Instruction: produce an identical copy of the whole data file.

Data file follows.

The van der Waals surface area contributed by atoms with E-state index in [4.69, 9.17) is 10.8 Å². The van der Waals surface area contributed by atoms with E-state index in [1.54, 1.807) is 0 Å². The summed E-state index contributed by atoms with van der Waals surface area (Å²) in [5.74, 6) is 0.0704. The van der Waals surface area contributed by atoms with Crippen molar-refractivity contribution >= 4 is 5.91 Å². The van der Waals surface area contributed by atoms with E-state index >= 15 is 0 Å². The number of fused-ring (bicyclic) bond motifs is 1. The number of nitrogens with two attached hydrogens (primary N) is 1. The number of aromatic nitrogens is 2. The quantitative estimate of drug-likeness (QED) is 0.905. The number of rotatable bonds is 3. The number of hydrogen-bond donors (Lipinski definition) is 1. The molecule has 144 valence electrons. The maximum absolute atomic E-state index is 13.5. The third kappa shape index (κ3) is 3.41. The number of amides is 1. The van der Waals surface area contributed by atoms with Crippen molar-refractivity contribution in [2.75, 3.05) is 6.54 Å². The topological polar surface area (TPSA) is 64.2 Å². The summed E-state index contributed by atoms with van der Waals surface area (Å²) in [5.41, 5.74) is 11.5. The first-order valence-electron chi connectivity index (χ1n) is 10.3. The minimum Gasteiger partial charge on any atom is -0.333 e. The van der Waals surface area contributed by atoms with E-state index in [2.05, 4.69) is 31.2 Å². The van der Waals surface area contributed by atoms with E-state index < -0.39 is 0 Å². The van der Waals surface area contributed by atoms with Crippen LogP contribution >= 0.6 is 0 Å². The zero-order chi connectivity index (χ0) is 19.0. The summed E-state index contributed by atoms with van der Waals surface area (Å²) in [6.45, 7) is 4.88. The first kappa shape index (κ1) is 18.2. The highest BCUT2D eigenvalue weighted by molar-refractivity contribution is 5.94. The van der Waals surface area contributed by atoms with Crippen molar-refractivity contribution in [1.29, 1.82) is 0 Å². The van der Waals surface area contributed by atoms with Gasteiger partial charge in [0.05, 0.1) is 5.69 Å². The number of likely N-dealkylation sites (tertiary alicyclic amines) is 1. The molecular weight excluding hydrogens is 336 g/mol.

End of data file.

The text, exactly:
The van der Waals surface area contributed by atoms with E-state index in [4.69, 9.17) is 10.8 Å². The van der Waals surface area contributed by atoms with E-state index in [1.54, 1.807) is 0 Å². The summed E-state index contributed by atoms with van der Waals surface area (Å²) in [5.74, 6) is 0.0704. The van der Waals surface area contributed by atoms with Crippen molar-refractivity contribution >= 4 is 5.91 Å². The van der Waals surface area contributed by atoms with E-state index >= 15 is 0 Å². The number of fused-ring (bicyclic) bond motifs is 1. The number of nitrogens with two attached hydrogens (primary N) is 1. The number of aromatic nitrogens is 2. The quantitative estimate of drug-likeness (QED) is 0.905. The number of rotatable bonds is 3. The number of hydrogen-bond donors (Lipinski definition) is 1. The molecule has 144 valence electrons. The maximum absolute atomic E-state index is 13.5. The third kappa shape index (κ3) is 3.41. The number of amides is 1. The van der Waals surface area contributed by atoms with Crippen molar-refractivity contribution in [2.75, 3.05) is 6.54 Å². The topological polar surface area (TPSA) is 64.2 Å². The summed E-state index contributed by atoms with van der Waals surface area (Å²) in [5.41, 5.74) is 11.5. The first-order valence-electron chi connectivity index (χ1n) is 10.3. The minimum Gasteiger partial charge on any atom is -0.333 e. The van der Waals surface area contributed by atoms with E-state index in [2.05, 4.69) is 31.2 Å². The van der Waals surface area contributed by atoms with E-state index < -0.39 is 0 Å². The van der Waals surface area contributed by atoms with Crippen LogP contribution >= 0.6 is 0 Å². The zero-order chi connectivity index (χ0) is 19.0. The summed E-state index contributed by atoms with van der Waals surface area (Å²) in [6.45, 7) is 4.88. The first kappa shape index (κ1) is 18.2. The highest BCUT2D eigenvalue weighted by molar-refractivity contribution is 5.94. The van der Waals surface area contributed by atoms with Crippen molar-refractivity contribution in [1.29, 1.82) is 0 Å². The van der Waals surface area contributed by atoms with Gasteiger partial charge in [0.05, 0.1) is 5.69 Å². The number of likely N-dealkylation sites (tertiary alicyclic amines) is 1. The molecular weight excluding hydrogens is 336 g/mol.